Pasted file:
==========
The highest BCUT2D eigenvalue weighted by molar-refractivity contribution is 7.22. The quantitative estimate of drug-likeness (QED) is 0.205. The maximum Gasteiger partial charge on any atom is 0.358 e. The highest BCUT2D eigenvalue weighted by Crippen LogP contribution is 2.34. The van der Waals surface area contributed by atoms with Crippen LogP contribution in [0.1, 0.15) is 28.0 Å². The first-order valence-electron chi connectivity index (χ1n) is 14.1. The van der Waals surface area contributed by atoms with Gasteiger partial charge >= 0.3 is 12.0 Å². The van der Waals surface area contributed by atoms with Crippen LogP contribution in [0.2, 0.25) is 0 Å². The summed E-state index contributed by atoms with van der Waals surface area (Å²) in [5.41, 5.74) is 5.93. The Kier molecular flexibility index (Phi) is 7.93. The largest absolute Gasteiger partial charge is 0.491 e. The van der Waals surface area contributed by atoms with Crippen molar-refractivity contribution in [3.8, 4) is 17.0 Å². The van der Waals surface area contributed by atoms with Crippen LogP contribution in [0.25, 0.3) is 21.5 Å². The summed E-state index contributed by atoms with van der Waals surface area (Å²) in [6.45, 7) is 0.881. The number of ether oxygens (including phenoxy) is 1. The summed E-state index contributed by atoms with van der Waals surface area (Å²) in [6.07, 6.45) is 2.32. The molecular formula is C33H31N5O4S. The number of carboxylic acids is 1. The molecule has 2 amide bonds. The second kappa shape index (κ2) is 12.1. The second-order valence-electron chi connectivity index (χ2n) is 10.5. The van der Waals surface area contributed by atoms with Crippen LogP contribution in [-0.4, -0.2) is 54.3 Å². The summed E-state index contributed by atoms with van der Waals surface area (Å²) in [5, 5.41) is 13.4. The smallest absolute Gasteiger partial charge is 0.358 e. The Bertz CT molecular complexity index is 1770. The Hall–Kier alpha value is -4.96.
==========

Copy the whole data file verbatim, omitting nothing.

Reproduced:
The highest BCUT2D eigenvalue weighted by molar-refractivity contribution is 7.22. The quantitative estimate of drug-likeness (QED) is 0.205. The maximum Gasteiger partial charge on any atom is 0.358 e. The highest BCUT2D eigenvalue weighted by Crippen LogP contribution is 2.34. The van der Waals surface area contributed by atoms with Crippen LogP contribution in [0.1, 0.15) is 28.0 Å². The first-order valence-electron chi connectivity index (χ1n) is 14.1. The van der Waals surface area contributed by atoms with Gasteiger partial charge >= 0.3 is 12.0 Å². The van der Waals surface area contributed by atoms with Crippen LogP contribution in [0.2, 0.25) is 0 Å². The summed E-state index contributed by atoms with van der Waals surface area (Å²) in [5.41, 5.74) is 5.93. The Kier molecular flexibility index (Phi) is 7.93. The largest absolute Gasteiger partial charge is 0.491 e. The van der Waals surface area contributed by atoms with Crippen molar-refractivity contribution in [3.8, 4) is 17.0 Å². The van der Waals surface area contributed by atoms with Crippen LogP contribution in [0.25, 0.3) is 21.5 Å². The summed E-state index contributed by atoms with van der Waals surface area (Å²) in [6.45, 7) is 0.881. The number of ether oxygens (including phenoxy) is 1. The summed E-state index contributed by atoms with van der Waals surface area (Å²) in [6.07, 6.45) is 2.32. The molecular formula is C33H31N5O4S. The number of carboxylic acids is 1. The molecule has 2 amide bonds. The second kappa shape index (κ2) is 12.1. The second-order valence-electron chi connectivity index (χ2n) is 10.5. The van der Waals surface area contributed by atoms with Crippen LogP contribution in [-0.4, -0.2) is 54.3 Å². The summed E-state index contributed by atoms with van der Waals surface area (Å²) in [5, 5.41) is 13.4. The smallest absolute Gasteiger partial charge is 0.358 e. The Bertz CT molecular complexity index is 1770. The Hall–Kier alpha value is -4.96.